Law Firms as Knowledge Organizations. Paul D. Callister , JD, MSLIS Director of the Leon E. Bloch Law Library & Associate Professor of Law UMKC School of Law. This work is licensed under a Creative Commons Attribution-NoDerivs 2.5 License . . Scenario 1.
Paul D. Callister, JD, MSLIS
Director of the Leon E. Bloch Law Library & Associate Professor of Law
UMKC School of Law
This work is licensed under a Creative Commons Attribution-NoDerivs 2.5 License.
The senior partner, my father, asked me to prepare a private placement securities offering in California, Nevada, Utah and Arizona for a firm which would contract for pharmaceuticals trials. He indicated that a similar multi-state private placement had been prepared by another attorney in the firm, my cousin, Stephen and suggested that I look at it as a model.
In speaking with Stephen, he indicated he had done the private placement for a client named “Milbank Moncrief” and handed me a stack of archive floppy disks and told me that the documents were prepared prior to networking the firm’s computers, on a PC which was, long since out of use. [Continued]
Unfortunately, the disks were difficult to use. File names were non- standardized. Each file was a WordPerfect document, without an identifying (“wpd”) extension and could not be readily searched because of conversion issue to Microsoft-oriented products. Furthermore, several of the disks were corrupt. I gave up after forty-five minutes of frustration.
Turing to the firm’s print files, I was unable to locate the documents in Milbank Moncrief’s files. Fortunately, Stephen suggested I call a retired secretary, who used to manage the files. She suggested that the document might be under “Fruit of the Loom.” Apparently, because Moncrief’s files had gotten too fat, and separate files for several of his business entities, including “Fruit of the Loom, Corp.” had been started. In one of these, I found the private placement document.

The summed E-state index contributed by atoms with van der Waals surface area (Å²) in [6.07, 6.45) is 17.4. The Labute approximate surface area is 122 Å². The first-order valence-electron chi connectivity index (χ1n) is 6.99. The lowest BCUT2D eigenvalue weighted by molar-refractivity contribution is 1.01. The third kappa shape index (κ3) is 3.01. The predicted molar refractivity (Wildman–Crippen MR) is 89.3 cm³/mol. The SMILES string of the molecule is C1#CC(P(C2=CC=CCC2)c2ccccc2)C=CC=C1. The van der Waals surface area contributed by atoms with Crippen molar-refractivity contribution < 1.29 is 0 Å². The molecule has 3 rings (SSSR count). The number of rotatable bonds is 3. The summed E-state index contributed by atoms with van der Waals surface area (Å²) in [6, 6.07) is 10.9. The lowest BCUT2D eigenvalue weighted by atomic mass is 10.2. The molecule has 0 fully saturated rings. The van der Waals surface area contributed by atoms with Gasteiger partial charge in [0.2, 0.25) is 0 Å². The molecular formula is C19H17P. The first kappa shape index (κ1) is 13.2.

The senior partner, Margaret, hurried into an associate’s office indicating that a client had called and was unhappy because work had not been completed to qualify a non-profit corporation for exemption from taxation under IRC § 501(c)(3). The associate, Jako, indicated that he asked a secretary, Harvey, to file articles of incorporation and had asked another secretary, Gertrude, to type up Form 1023 for filing with IRS. On checking with two secretaries, Gertrude indicated that Form 1023 had been filed out, signed by the client, and forwarded to the IRS.
Only then did Jako remember that he had spoken with an IRS agent reviewing the application about a problem in the articles of incorporation, which needed to be amended. He had been busy with a demanding project for another partner, and so he hadn’t followed up with Harvey to see if the amendment had been prepared. [Continued]Scenario 2
Unfortunately, Harvey was on vacation, and so Jako had to sheepishly call client to determine if he had received an amendment had been sent to the client for signing. This set the client off. The client demanded to know why he was being asked what the status of the project was. “Didn’t the firm know what was going on?”
Jako apologized and personally prepared the amendment, overnight the documents for signing. Unfortunately, after submitting the amended articles to the IRS the file sat unanswered because the agent on the case had retired. The firm again did not catch the problem, and the client again made an angry phone call to the senior partner, who this time, asked Jako to come to her office.Scenario 2 - Continued
“The only sustainable advantage a firm has comes from what it collectively knows, how efficiently it uses what it knows, and how readily it acquires and uses new knowledge.”
Thomas Davenport and Laurence Prusak
Cited in Matthew Parsons, Effective Knowledge Management for Law Firms, 4 (Oxford University Press, 2004)
How does one measure the value of a law firm? Not by the real estate, equipment or other tangible assets it owns. . . . Not by its individual lawyers -- they are constantly leaving or retiring, and new ones (hopefully) are constantly being added. Not even by its client roster. . . . Instead, the true value of a law firm is in its collective knowledge. Knowledge of the law, knowledge of its capabilities, knowledge of its client needs and of its competitors. A firm's effectiveness turns on how well its lawyers can bring their collective knowledge to bear in their client's behalf and how well the firm can use this knowledge to market its services.
Rovner, J.R.(1999). Building the Smart Law Firm: Guidelines for Effective Management of Legal Knowledge Management. In Daily Journal Legal Works, The Technology Answer Show, Los Angeles 1999, Conference and Exhibition (pp. 133-138) Little Falls, NJ: Glasner Legal Works.
Rovner, J.R.(1999). Building the Smart Law Firm: Guidelines for Effective Management of Legal Knowledge Management. In Daily Journal Legal Works, The Technology Answer Show, Los Angeles 1999, Conference and Exhibition (p. 135) Little Falls, NJ: Glasner Legal Works.
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